Beth Davis was focused on the early history of the community, and initiated a “Roll Call of the States” to reflect the diverse background of the pioneers. It was her tradition to photograph people from other states when they visited. This was also a part of the pageant Davis wrote to celebrate the city’s history, “Our Friends, the Enemy”.
Alongside Civil War relics, ephemera related to the town’s commercial and educational history are a big part of the collection. Fitzgerald’s large railroad presence is also highlighted.
It took many years, and is still incomplete, but the story of Fitzgerald’s black community is now included in the museum. This is an area that I hope to see expanded through community input.
I’ve served on the board of the Blue & Gray board for nearly ten years and am proud of my hometown’s history and my connection to it. I spent many afternoons with Beth Davis, often taking her home because she never learned to drive. Beth’s daughter Betty graduated from high school with my father and her daughter Julia graduated with my mother. David Jay was part of a regular tennis doubles group with my father for many years and played as well as most men half his age. Janie Law, stepdaughter of William Joshua Bush, graduated from Fitzgerald High School with my grandmother and was a family friend, as well.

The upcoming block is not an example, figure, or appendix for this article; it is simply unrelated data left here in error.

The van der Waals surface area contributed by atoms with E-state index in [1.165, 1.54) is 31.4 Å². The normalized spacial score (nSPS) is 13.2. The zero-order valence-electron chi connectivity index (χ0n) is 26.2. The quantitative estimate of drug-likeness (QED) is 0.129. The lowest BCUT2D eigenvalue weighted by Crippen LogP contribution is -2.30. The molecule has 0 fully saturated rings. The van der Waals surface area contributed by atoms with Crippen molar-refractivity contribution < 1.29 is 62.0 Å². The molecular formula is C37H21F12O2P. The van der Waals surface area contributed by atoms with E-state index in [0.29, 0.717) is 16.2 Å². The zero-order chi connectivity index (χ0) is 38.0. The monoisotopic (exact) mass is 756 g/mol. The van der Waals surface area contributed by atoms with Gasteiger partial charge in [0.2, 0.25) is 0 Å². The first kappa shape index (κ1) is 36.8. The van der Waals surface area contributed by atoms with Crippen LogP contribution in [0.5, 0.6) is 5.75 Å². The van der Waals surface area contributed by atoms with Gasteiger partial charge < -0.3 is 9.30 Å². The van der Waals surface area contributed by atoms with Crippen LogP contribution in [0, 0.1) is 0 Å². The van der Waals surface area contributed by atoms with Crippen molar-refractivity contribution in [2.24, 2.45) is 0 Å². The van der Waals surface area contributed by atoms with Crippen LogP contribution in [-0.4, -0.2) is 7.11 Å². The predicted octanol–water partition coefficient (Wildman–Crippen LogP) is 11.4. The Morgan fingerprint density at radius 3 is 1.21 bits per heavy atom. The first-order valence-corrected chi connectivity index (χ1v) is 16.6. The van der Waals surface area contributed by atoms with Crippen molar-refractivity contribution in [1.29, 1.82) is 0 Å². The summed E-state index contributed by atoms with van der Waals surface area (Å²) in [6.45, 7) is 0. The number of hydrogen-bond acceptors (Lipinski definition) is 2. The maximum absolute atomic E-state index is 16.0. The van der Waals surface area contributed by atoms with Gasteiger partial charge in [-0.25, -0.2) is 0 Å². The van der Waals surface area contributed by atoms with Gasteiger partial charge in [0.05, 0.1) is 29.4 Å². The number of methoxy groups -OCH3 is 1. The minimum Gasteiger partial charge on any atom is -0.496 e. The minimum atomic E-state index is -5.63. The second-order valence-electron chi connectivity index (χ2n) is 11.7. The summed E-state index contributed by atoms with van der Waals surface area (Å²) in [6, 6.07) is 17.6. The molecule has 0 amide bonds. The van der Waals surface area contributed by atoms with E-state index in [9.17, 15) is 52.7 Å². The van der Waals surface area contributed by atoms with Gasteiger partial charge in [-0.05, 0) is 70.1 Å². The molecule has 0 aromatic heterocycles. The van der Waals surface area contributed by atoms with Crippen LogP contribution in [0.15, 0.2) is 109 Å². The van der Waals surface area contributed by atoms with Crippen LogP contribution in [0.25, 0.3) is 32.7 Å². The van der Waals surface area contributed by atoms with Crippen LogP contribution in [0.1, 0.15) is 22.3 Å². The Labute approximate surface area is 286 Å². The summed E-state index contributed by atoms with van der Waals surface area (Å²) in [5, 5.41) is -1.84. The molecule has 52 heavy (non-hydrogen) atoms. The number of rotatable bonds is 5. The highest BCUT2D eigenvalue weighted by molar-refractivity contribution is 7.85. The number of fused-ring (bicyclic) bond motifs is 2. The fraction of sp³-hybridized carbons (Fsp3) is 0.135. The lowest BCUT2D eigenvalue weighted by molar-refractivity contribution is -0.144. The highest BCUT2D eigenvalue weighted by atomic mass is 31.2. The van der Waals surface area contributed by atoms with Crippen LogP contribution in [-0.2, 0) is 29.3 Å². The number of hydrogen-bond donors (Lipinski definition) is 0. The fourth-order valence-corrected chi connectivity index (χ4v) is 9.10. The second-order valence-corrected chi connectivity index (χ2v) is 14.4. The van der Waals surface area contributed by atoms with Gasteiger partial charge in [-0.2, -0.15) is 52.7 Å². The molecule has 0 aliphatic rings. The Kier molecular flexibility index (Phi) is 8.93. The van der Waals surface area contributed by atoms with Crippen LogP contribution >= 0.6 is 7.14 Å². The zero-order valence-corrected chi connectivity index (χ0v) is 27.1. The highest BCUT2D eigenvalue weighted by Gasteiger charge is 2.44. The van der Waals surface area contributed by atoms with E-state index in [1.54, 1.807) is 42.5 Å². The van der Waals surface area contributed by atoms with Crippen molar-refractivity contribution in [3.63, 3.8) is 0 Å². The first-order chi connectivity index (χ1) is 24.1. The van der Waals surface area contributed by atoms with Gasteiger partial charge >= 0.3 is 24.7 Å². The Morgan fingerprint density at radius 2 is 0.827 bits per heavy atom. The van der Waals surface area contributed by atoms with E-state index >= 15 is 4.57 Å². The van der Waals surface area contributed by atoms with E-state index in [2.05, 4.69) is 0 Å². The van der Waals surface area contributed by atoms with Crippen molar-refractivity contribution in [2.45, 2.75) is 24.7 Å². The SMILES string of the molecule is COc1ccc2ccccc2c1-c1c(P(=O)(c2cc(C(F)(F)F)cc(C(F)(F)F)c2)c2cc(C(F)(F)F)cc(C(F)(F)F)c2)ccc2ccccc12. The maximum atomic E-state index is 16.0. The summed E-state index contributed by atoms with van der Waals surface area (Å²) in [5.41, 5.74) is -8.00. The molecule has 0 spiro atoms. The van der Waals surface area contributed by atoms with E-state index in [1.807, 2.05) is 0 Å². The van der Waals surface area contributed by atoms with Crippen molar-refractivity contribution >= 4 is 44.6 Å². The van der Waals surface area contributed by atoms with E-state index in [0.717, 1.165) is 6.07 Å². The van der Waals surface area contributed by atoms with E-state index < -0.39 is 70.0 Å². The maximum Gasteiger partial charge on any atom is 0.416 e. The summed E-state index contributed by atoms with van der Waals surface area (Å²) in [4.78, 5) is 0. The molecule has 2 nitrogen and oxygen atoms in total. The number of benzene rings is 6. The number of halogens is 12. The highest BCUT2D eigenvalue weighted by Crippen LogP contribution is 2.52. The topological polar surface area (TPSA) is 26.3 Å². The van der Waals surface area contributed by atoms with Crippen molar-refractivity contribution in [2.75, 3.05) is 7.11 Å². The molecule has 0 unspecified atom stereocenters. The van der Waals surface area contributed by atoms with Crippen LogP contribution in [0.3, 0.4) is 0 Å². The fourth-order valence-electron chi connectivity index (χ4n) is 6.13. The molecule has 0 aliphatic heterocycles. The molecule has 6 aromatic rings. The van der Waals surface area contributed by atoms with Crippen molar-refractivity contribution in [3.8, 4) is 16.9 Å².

The museum is open from 10-4 on weekdays (excluding holidays) and admission is $5 for adults and $2 for children. Call for more information: 229-423-5069.
This Queen Anne landmark was built circa 1903. It was the home of Evelyn and Richard McLendon for many years. Richard was a coach and Evelyn was a longtime history teacher at Fitzgerald High School. Current owners Patricia and David Walker have lovingly restored the home.
*- This post was originally published in 2018. This update replaces it.
South Main-South Lee Streets Historic District, National Register of Historic Places